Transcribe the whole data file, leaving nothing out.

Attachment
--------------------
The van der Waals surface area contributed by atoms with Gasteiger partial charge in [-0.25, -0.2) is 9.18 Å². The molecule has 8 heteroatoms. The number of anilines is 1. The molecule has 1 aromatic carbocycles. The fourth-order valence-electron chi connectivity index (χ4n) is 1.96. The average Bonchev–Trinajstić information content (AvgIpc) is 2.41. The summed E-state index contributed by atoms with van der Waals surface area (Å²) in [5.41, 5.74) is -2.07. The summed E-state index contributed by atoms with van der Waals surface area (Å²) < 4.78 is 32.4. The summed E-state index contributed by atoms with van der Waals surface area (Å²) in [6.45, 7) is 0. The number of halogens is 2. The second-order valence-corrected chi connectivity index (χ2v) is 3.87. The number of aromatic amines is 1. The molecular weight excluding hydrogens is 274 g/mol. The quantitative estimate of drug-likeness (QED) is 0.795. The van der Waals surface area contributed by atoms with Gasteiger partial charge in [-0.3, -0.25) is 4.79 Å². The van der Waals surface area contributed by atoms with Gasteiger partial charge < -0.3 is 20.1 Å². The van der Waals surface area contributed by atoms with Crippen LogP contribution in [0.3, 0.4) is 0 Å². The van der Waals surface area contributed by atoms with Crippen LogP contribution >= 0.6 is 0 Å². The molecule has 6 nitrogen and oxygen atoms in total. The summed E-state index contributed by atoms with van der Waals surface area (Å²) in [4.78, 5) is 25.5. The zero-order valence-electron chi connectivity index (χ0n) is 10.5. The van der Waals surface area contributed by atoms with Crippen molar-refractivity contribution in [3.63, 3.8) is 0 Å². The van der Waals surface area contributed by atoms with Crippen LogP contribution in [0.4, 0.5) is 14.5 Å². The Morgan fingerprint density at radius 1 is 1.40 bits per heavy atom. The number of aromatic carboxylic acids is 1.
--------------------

The van der Waals surface area contributed by atoms with Gasteiger partial charge in [-0.25, -0.2) is 9.18 Å². The molecule has 8 heteroatoms. The number of anilines is 1. The molecule has 1 aromatic carbocycles. The fourth-order valence-electron chi connectivity index (χ4n) is 1.96. The average Bonchev–Trinajstić information content (AvgIpc) is 2.41. The summed E-state index contributed by atoms with van der Waals surface area (Å²) in [5.41, 5.74) is -2.07. The summed E-state index contributed by atoms with van der Waals surface area (Å²) < 4.78 is 32.4. The summed E-state index contributed by atoms with van der Waals surface area (Å²) in [6.45, 7) is 0. The number of halogens is 2. The second-order valence-corrected chi connectivity index (χ2v) is 3.87. The number of aromatic amines is 1. The molecular weight excluding hydrogens is 274 g/mol. The quantitative estimate of drug-likeness (QED) is 0.795. The van der Waals surface area contributed by atoms with Gasteiger partial charge in [-0.3, -0.25) is 4.79 Å². The van der Waals surface area contributed by atoms with Gasteiger partial charge < -0.3 is 20.1 Å². The van der Waals surface area contributed by atoms with Crippen LogP contribution in [0.3, 0.4) is 0 Å². The van der Waals surface area contributed by atoms with Crippen LogP contribution >= 0.6 is 0 Å². The molecule has 6 nitrogen and oxygen atoms in total. The summed E-state index contributed by atoms with van der Waals surface area (Å²) in [4.78, 5) is 25.5. The zero-order valence-electron chi connectivity index (χ0n) is 10.5. The van der Waals surface area contributed by atoms with Crippen molar-refractivity contribution in [3.63, 3.8) is 0 Å². The van der Waals surface area contributed by atoms with Crippen LogP contribution in [0.4, 0.5) is 14.5 Å². The Morgan fingerprint density at radius 1 is 1.40 bits per heavy atom. The number of aromatic carboxylic acids is 1.